Art Nouveau: Several framed drawings by Aubrey Beardsley can be seen adorning the walls of Miss Piggy's Vogue Paris office.
Awesome, Dear Boy: When Chris Cooper was asked why he agreed to perform a rap song, his response was "Are you kidding? This is a Muppet movie! I'm in a movie with the Muppets! I'd have tapdanced in my underwear if they'd asked me to."
Creator Backlash: Sort of. Frank Oz – the original performer for Miss Piggy and Fozzie (among others) and probably the best-known Muppeteer who isn't Jim Henson – was offered a role in the film but declined, due in part to his own script treatment being passed over in favor of Segel's and a belief that the latter fails to "respect the characters" (although he still maintains it was flawed, he notably softened up). Some other, unnamed Muppet veterans have also expressed misgivings over certain elements of the film (e.g. Fozzie's fart shoes).
Deleted Scene: Good lord, do we need a Director's Cut! The movie was originally over two hours long! Several parts of the clips and previews shown before the release of the movie were not in the final cut, such as the Muppet farmer who performs at the start and end of Camilla's number, Gonzo knocking the bowling pin off Gary’s head, and various celebrities singing "Manha Manha" in various takes. Kermit doesn't introduce Camilla with the random, "... and now, dancing chickens!"
A scene which had the Muppets thrown in jail and featured Wanda Sykes and Danny Trejo was cut from the film. Judd Hirsch is only seen in the audience for a second and doesn't even say a thing!
Mary doesn't suggest going to lunch during Walter's drawn-out scream.
Walter's Dream Sequence was originally longer, and it shows, what with the rapid pace of that scene in the final cut! Since this was to be the first time the original Muppet characters would appear in the film, and wouldn't for the next 10-15 minutes following it, the writers probably wanted them to be silly around Walter's home longer.
DVD Commentary Features James Bobin (Director), Jason Segel (Gary, and co writer), and Nick Stoller (co-writer). Some nifty tidbits:
Jason Segel (Gary) was surprised that one of the choreographers was referring to Mickey Rooney as "Dad" as he told him where to move. Jason thought this was disrespectful of the older actor until he learned the choreographer, Michael Rooney, was in fact Mickey Rooney's son.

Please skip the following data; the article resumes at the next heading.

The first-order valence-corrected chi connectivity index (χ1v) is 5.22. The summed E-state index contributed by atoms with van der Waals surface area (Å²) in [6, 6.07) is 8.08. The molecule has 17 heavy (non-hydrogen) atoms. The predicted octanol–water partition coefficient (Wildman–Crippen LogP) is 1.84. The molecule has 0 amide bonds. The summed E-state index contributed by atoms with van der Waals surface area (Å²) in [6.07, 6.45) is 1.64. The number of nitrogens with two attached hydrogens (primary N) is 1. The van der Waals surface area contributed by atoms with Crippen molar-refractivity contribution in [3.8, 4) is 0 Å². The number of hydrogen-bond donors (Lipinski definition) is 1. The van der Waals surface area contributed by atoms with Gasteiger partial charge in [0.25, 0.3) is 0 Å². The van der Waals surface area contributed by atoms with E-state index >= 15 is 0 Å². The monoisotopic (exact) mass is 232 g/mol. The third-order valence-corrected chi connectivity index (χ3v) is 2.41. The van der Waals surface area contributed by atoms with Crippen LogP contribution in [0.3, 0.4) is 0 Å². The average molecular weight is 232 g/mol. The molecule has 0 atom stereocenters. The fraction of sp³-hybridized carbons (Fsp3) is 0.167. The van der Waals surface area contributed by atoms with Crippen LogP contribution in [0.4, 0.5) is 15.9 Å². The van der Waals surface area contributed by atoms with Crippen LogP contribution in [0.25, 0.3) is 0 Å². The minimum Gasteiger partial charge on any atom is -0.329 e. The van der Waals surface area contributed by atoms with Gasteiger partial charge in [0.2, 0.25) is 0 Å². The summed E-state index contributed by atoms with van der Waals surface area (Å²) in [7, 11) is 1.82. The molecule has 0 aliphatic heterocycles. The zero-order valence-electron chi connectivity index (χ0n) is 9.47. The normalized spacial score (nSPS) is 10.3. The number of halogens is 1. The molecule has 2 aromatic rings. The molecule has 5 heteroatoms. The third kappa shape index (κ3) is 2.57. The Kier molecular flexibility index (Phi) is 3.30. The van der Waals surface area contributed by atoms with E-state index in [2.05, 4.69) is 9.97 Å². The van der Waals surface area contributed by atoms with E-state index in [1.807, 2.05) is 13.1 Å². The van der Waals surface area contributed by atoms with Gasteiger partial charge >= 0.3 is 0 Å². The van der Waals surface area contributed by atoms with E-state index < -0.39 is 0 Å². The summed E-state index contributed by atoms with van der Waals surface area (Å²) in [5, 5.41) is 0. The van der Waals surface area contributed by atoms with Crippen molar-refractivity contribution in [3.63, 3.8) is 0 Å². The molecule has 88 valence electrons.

He also says he found it very hard to keep his eyes open when he looks up into the rain during "Man or a Muppet".
AND, the set at Kermit's house where he and Walter sit on the same couch: Jason sat down on the side of the couch where Walter's puppeteer would usually stand underneath, i.e.- a hole (where Walter is "sitting" in the scene in the movie). Jason fell into it. He was unhurt, and it took Amy Adams a long time to stop laughing.
The actress who played Walter’s prom date in the photo at the beginning of the film also appears as an extra during the Muppet Telethon and outside the Muppet Theater. Bobin joked that he likes to think that she’s still obsessed with Walter and followed him to Hollywood.
Sweetums’ scene at Mad Man Mooney and Sons was filmed at the same location as the car lot in The Muppet Movie.
James Bobin made a cameo (only seen from behind) as the director in the booth cuing the beginning of the telethon.
Hey, It's That Guy!: In grand Muppet tradition, far too many to count. If we listed them all, we'd be here all day.
Dave Goelz and Bill Barretta are the only Muppeteers in this film who originated their characters. By this point, Frank Oz had retired from being a Muppeteer for good.
The Other Darrin: This is the third Muppet film not to feature Frank Oz in any role note any new role, anyway; the original version of "Mahna Mahna" plays over the credits, with Frank's vocals as the Snowths intact, after It's a Very Merry Muppet Christmas Movie and The Muppets' Wizard of Oz, and the first in theaters. His characters are voiced and performed mostly by Eric Jacobson instead.